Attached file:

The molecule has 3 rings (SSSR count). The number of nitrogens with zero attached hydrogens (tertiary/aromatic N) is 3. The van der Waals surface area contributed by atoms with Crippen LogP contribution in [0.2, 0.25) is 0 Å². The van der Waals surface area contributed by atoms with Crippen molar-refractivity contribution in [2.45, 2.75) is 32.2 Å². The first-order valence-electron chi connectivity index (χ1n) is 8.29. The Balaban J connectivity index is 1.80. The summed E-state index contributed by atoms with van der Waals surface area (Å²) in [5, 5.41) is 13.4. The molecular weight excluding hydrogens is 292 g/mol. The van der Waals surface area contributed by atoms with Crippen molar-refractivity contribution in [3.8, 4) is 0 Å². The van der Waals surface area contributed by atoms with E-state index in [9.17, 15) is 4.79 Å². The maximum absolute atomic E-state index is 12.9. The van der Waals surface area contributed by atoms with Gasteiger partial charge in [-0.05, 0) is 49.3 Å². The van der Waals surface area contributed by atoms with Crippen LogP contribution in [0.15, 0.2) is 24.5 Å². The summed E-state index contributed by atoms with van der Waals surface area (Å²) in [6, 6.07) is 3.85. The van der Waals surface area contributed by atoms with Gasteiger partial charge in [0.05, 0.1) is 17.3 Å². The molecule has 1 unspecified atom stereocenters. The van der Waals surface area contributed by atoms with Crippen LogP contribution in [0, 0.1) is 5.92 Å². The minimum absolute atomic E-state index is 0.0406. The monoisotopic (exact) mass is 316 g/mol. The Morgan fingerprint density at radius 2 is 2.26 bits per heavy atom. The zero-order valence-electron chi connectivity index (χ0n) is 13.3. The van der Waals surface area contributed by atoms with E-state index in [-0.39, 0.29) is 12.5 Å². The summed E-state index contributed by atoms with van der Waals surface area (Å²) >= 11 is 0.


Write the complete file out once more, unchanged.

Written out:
The molecule has 3 rings (SSSR count). The number of nitrogens with zero attached hydrogens (tertiary/aromatic N) is 3. The van der Waals surface area contributed by atoms with Crippen LogP contribution in [0.2, 0.25) is 0 Å². The van der Waals surface area contributed by atoms with Crippen molar-refractivity contribution in [2.45, 2.75) is 32.2 Å². The first-order valence-electron chi connectivity index (χ1n) is 8.29. The Balaban J connectivity index is 1.80. The summed E-state index contributed by atoms with van der Waals surface area (Å²) in [5, 5.41) is 13.4. The molecular weight excluding hydrogens is 292 g/mol. The van der Waals surface area contributed by atoms with Crippen molar-refractivity contribution in [3.8, 4) is 0 Å². The van der Waals surface area contributed by atoms with E-state index in [9.17, 15) is 4.79 Å². The maximum absolute atomic E-state index is 12.9. The van der Waals surface area contributed by atoms with Gasteiger partial charge in [-0.05, 0) is 49.3 Å². The van der Waals surface area contributed by atoms with Crippen LogP contribution in [0.15, 0.2) is 24.5 Å². The summed E-state index contributed by atoms with van der Waals surface area (Å²) in [6, 6.07) is 3.85. The van der Waals surface area contributed by atoms with Gasteiger partial charge in [0.05, 0.1) is 17.3 Å². The molecule has 1 unspecified atom stereocenters. The van der Waals surface area contributed by atoms with Crippen LogP contribution in [0, 0.1) is 5.92 Å². The minimum absolute atomic E-state index is 0.0406. The monoisotopic (exact) mass is 316 g/mol. The Morgan fingerprint density at radius 2 is 2.26 bits per heavy atom. The zero-order valence-electron chi connectivity index (χ0n) is 13.3. The van der Waals surface area contributed by atoms with E-state index in [-0.39, 0.29) is 12.5 Å². The summed E-state index contributed by atoms with van der Waals surface area (Å²) >= 11 is 0.